BMI - Does it have any relevance in real terms

Discussion in 'Cambridge Weight Plan' started by Big H, 26 September 2007 Social URL.

  1. Big H

    Big H Silver Member

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    I have a real issue with BMI recomendations

    When I was 15 and a half stone people used to call me "Bones" but my BMI was over 30

    A guy I know at the gym has 10% Bodyfat but is BMI 34 and therefore he is supposedly class1 Obese. He is a ball of muscle!

    To be a BMI of 25 I would have to be 12 stone 10 - I would be dead - seriously :D

    It takes no consideration of Body fat percentage or muscle. It's unlikely that I can get below 29 BMI, never mind 25.

    I use my body measurements and my body fat as a much better measure.

    What about you guys
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  3. Debz

    Debz Cambridge Counsellor

    Its only really a relevent guage for the average person out there. It's hopeless for body builders and people who have a lot of muscle.

    For Mrs Average like me, yes it does work. It's a way of me knowing what level to reduce my weight to so I can reduce my risk factors associated with all the illnesses in my family.

    Unfortunately scales will weigh water retention too, so they aren't a great way of measuring progress.

    But these two things are the only simple way of measuring progress other than with a tape measure.

    I've got a fat % gadget. But it's not viable to use that model for every person I see because it's fiddly to set up. And I expect you have to pay serious money to get one that's accurate.

    So really the way we measure and weigh people and advise with BMIs is the only practical option currently available in widespread form.
  4. Sambucca

    Sambucca Gold Member

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    Im struggling with this too at the moment. Im still just a smidge over BMI 30, so still technically obese - yet I am comfortably wearing a size 14. OK so I dont have supermodel proportions but at 5ft 7, I think anything less than a size 12 will be too slim. Another stone or so should take me to size 12, but I will still have a BMi of 28 - 29 at that weight.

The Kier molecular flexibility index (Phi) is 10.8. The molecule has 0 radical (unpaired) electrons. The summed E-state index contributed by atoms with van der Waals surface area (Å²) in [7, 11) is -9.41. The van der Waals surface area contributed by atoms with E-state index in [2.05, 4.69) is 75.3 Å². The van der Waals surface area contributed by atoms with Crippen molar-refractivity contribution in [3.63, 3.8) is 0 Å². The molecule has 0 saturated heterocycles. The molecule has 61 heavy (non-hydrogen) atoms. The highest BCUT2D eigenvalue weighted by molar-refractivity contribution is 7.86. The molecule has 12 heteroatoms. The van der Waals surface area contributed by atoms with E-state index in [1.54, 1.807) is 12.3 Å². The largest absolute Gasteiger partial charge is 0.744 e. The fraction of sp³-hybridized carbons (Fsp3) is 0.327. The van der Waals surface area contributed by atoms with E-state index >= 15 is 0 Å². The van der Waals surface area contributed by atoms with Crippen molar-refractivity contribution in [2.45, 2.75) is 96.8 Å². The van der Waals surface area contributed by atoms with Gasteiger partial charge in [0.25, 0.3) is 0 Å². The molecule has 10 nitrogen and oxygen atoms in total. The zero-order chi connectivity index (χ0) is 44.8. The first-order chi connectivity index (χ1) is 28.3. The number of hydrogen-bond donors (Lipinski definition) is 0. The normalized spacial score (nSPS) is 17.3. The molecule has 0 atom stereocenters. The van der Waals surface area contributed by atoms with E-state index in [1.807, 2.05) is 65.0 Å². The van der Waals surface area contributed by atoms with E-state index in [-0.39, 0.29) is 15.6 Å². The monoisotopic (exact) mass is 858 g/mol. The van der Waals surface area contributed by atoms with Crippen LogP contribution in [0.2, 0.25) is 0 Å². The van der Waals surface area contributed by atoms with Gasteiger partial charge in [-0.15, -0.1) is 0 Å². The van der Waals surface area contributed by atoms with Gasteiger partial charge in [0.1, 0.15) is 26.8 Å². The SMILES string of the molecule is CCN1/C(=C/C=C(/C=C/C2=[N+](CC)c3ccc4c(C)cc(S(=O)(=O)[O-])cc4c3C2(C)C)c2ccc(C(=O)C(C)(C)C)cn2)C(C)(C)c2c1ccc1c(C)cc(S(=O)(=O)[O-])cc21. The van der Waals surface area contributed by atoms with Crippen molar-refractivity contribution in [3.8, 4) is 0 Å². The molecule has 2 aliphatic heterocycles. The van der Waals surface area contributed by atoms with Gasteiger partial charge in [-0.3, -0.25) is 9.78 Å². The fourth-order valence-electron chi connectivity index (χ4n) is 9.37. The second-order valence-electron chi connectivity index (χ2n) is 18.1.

5. sazzy34

    sazzy34 Gold Member

    cambridge diet / weight watchers
    I also find this confusing, I would looooove to be 10 stone yet I would still be overweight and would need to be about 9 stone 3lb to have a healthy bmi.
    I am only 5ft
  6. Russiandoll

    Russiandoll Carpe diem

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    I also have an issue with the BMI system. I don't see how one figure can fit ALL people: it doesn't take into account so many other factors. At 12st 7lb, I was far from slim (still obese according to my BMI) but because of the way my fat is distributed (mainly around my middle) my face was already looking quite thin, as were my hips and thighs. To achieve a BMI of 25 - just bordering overweight - I needed to lose another 2.5st.

    I want to lose weight; I want to be healthier ... I do NOT want to look like the wicked witch of the West to achieve it. I've seen too many women taking on the 'Sharpei' look in order to doggedly reach that magical BMI figure.
    Because of this, I've revised my goal UP to 11st. When I get there, I'll still be overweight with a BMI of 28 but if I'm happy with what I see in the mirror then THAT'S where I'll stop.

    I'll use a guide as a guide - but I refuse to be a slave to it.
  7. Debz

    Debz Cambridge Counsellor

    It is seriously just a guide designed to assess a persons risk factors. All it seems to mean is that with a BMI between 20 and 25 a persons risk of developing weight related illnesses are average, rather than being an increased risk with a BMI over 25. Being a BMI over 25 doesn't mean that someone is definitely going to develop those illnesses, it just means that from the research the bods have done, they reckon someone increases their risk of getting certain illneses.

    Same thing with the apple shape thing. They reckon people who hold body fat round the middle have an increased risk of developing heart conditions. It doesn't mean to say they will definitely become ill, it's just the studies show the risk is increased.

    My BMI is bang on 25 at the moment. I am 5'5. I can wear a size 12 in most things, but to be able to wear size 12 in anything, I need to lose more weight. So buying clothes is still awkward, but if my weight goes much higher than it is, forget clothes buying, my joints start hurting more. That to me is more important than what the numbers say.
  8. Marie_D

    Marie_D Gold Member

    My problem seems to be the opposite to most on here - when my BMI is at a 'healthy 25' I am still wearing a size 14-16! So CD wise, I won't be able to do SS for as long as I'd wanted because when my BMI say's I'm healthy I'm still over sized! Very annoying.
  9. SteveM

    SteveM Silver Member

    I deffo base what I do on what my Body Fat %age is as measured with callipers at my gym. I am lighter now than I was when I was at school, so I think I have done well, but I still have a high BMI. I work out quite a lot, and have quite a bit of muscle, though I would never say that I was necessarily "muscular". I still have some blubber around the middle that I want to sort out, and that is what I am trying to shift. My last BF% measurement came in at 24%, which is too high for me - I used to be at 16% give or take, and that is where I want to be again. My ticker is set to the weight that my CDC has put on my sheet, but if I hit 16% BF before that, then I will stop and stabilise where I am.
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